HTML offers various element to organize content on a web page that screen readers are aware of. Preferring Semantic HTML for good semantics provide out of the box support for reader which is not possible when regular div elements with classes are used. Consider the following example that do not mean too much for readers.

<div class="header">
    <div class="header-text">Header</div>

<div class="nav"></div>

<div class="main">
    <div class="content">

    <div class="sidebar">

<div class="footer">

Same layout can be achieved using the semantic elements with screen reader support built-in.






ARIA refers to "Accessible Rich Internet Applications" is a suite to fill the gap where semantic HTML is inadequate. These cases are mainly related to rich UI components/widgets. Although browser support for rich UI components such as a datepicker or colorpicker has been improved over the past years many web developers still utilize UI components derived from standard HTML elements created by them or by other projects like PrimeVue. These types of components must provide keyboard and screen reader support, the latter case is where the WAI-ARIA is utilized.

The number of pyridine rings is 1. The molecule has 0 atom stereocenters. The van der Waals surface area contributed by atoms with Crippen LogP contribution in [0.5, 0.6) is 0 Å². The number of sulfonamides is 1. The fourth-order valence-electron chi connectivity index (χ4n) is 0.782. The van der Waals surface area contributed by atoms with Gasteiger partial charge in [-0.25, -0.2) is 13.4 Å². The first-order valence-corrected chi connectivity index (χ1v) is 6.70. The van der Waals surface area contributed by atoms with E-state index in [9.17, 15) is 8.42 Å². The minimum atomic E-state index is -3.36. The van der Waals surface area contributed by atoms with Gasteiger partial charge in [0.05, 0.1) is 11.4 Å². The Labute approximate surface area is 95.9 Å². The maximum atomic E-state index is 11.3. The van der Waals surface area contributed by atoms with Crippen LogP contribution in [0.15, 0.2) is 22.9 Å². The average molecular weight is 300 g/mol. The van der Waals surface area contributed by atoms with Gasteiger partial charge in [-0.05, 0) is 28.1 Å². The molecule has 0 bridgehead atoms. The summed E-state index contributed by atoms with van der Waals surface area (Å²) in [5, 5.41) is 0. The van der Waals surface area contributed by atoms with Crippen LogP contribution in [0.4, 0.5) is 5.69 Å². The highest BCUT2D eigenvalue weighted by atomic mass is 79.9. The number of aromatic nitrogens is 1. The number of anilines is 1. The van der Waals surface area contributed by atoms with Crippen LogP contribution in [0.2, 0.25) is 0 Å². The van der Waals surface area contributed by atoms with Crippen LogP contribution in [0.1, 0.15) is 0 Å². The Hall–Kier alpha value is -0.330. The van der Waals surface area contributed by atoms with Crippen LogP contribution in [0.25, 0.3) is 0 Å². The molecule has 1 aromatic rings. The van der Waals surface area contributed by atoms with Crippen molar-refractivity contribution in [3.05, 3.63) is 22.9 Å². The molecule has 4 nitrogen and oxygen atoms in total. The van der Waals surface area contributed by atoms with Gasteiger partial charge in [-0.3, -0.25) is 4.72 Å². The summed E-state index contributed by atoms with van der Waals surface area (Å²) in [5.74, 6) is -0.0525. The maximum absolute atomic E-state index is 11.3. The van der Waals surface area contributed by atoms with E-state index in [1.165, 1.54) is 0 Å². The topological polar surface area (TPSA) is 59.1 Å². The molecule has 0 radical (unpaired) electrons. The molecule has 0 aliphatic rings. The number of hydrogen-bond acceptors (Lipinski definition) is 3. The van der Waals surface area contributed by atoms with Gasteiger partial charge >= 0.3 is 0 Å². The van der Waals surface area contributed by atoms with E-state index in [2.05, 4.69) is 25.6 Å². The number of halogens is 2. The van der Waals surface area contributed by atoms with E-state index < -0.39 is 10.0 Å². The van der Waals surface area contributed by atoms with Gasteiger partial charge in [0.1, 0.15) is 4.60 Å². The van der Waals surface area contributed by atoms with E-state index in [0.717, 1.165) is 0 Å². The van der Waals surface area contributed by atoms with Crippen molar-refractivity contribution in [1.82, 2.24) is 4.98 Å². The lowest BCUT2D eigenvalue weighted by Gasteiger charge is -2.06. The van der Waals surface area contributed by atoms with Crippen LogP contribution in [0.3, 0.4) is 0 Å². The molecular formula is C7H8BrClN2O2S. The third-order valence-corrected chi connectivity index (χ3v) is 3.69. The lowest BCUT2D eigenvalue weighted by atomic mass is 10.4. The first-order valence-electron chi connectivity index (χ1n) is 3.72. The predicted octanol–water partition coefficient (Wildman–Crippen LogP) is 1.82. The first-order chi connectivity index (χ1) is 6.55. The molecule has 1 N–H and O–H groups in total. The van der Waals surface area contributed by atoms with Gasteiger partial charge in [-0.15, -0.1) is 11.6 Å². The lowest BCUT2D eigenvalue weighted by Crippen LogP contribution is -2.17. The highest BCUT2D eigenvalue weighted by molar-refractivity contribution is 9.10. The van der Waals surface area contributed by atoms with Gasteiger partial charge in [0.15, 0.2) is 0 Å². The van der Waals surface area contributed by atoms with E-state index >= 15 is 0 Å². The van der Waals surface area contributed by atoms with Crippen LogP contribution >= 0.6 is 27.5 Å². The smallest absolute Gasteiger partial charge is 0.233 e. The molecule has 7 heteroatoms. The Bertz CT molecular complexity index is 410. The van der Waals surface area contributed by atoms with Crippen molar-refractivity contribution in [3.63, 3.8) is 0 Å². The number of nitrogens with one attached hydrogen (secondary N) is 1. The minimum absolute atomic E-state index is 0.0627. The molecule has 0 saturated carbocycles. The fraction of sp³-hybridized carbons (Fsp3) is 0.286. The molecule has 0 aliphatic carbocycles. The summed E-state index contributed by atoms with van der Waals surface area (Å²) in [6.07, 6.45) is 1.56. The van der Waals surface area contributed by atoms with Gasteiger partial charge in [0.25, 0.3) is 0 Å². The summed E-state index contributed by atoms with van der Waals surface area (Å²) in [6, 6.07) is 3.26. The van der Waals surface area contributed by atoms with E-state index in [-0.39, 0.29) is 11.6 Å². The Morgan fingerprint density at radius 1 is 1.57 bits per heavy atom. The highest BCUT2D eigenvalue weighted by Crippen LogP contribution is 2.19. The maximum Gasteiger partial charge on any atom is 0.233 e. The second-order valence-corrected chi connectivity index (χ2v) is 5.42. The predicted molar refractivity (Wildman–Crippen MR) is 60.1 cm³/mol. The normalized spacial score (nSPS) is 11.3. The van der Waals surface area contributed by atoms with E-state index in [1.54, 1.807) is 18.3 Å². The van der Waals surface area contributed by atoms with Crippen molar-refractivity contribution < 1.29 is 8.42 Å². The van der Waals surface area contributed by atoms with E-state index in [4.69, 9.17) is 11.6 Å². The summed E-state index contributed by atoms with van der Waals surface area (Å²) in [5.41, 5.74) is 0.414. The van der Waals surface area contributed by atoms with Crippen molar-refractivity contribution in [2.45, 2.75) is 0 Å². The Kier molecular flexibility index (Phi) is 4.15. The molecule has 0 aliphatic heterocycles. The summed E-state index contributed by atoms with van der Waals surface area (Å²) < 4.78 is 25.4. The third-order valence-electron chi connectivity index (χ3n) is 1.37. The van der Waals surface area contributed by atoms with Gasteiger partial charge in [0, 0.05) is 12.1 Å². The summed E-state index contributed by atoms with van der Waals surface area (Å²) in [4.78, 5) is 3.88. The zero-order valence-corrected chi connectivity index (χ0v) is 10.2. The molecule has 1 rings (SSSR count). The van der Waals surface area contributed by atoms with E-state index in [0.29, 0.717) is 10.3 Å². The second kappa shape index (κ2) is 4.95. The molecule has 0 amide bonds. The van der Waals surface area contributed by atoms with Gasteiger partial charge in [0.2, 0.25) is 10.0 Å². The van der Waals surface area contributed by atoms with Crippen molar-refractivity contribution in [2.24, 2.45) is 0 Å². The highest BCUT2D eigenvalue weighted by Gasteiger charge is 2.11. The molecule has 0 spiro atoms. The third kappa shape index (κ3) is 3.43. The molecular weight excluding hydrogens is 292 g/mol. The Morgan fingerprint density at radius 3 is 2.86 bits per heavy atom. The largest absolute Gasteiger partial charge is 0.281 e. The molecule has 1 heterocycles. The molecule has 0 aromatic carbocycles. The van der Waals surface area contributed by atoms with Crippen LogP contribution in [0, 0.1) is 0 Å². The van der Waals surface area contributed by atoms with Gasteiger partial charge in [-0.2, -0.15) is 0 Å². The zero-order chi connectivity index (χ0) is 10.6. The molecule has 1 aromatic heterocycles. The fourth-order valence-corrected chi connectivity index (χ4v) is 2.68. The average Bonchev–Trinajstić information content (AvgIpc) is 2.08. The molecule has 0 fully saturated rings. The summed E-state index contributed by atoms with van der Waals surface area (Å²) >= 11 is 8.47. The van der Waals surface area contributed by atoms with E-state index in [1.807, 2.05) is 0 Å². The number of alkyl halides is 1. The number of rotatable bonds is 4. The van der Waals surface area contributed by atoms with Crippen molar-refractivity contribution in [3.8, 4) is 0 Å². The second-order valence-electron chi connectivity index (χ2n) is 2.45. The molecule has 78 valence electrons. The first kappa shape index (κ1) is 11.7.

ARIA consists of roles, properties and attributes. Roles define what the element is mainly used for e.g. checkbox, dialog, tablist whereas States and Properties define the metadata of the element like aria-checked, aria-disabled.

Consider the following case of a native checkbox. It has built-in keyboard and screen reader support.

<input type="checkbox" value="Prime" name="ui" checked>

A fancy checkbox with css animations might look more appealing but accessibility might be lacking. Checkbox below may display a checked font icon with animations however it is not tabbable, cannot be checked with space key and cannot be read by a reader.

<div class="fancy-checkbox">
    <i class="checked-icon" v-if="checked"></i>